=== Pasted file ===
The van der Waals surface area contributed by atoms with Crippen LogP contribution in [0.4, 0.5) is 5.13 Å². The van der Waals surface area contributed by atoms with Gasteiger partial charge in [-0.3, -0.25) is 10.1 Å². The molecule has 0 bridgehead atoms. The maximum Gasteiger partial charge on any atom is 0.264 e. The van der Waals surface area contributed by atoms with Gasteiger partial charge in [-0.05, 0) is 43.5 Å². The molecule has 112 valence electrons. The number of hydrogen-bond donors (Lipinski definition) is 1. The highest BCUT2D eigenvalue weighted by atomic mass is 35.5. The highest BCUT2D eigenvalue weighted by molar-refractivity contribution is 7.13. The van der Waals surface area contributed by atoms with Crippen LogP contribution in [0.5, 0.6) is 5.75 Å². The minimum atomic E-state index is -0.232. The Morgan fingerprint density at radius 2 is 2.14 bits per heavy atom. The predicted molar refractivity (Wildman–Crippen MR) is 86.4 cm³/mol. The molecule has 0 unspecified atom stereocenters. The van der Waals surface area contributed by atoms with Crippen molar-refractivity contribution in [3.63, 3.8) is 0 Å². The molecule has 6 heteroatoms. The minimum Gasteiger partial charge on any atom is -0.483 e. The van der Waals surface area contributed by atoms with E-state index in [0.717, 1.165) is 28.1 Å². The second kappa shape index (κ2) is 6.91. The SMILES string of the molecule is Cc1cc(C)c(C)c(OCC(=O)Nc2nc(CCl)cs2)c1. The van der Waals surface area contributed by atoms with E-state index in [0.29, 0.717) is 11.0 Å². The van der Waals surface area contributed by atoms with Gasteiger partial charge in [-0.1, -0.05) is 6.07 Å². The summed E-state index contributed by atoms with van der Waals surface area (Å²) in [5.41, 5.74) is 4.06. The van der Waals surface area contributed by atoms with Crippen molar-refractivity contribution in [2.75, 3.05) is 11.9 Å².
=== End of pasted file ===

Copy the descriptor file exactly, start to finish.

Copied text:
The van der Waals surface area contributed by atoms with Crippen LogP contribution in [0.4, 0.5) is 5.13 Å². The van der Waals surface area contributed by atoms with Gasteiger partial charge in [-0.3, -0.25) is 10.1 Å². The molecule has 0 bridgehead atoms. The maximum Gasteiger partial charge on any atom is 0.264 e. The van der Waals surface area contributed by atoms with Gasteiger partial charge in [-0.05, 0) is 43.5 Å². The molecule has 112 valence electrons. The number of hydrogen-bond donors (Lipinski definition) is 1. The highest BCUT2D eigenvalue weighted by atomic mass is 35.5. The highest BCUT2D eigenvalue weighted by molar-refractivity contribution is 7.13. The van der Waals surface area contributed by atoms with Crippen LogP contribution in [0.5, 0.6) is 5.75 Å². The minimum atomic E-state index is -0.232. The Morgan fingerprint density at radius 2 is 2.14 bits per heavy atom. The predicted molar refractivity (Wildman–Crippen MR) is 86.4 cm³/mol. The molecule has 0 unspecified atom stereocenters. The van der Waals surface area contributed by atoms with Crippen molar-refractivity contribution in [3.63, 3.8) is 0 Å². The molecule has 6 heteroatoms. The minimum Gasteiger partial charge on any atom is -0.483 e. The van der Waals surface area contributed by atoms with E-state index in [0.717, 1.165) is 28.1 Å². The second kappa shape index (κ2) is 6.91. The SMILES string of the molecule is Cc1cc(C)c(C)c(OCC(=O)Nc2nc(CCl)cs2)c1. The van der Waals surface area contributed by atoms with E-state index in [0.29, 0.717) is 11.0 Å². The van der Waals surface area contributed by atoms with Gasteiger partial charge in [-0.1, -0.05) is 6.07 Å². The summed E-state index contributed by atoms with van der Waals surface area (Å²) in [5.41, 5.74) is 4.06. The van der Waals surface area contributed by atoms with Crippen molar-refractivity contribution in [2.75, 3.05) is 11.9 Å².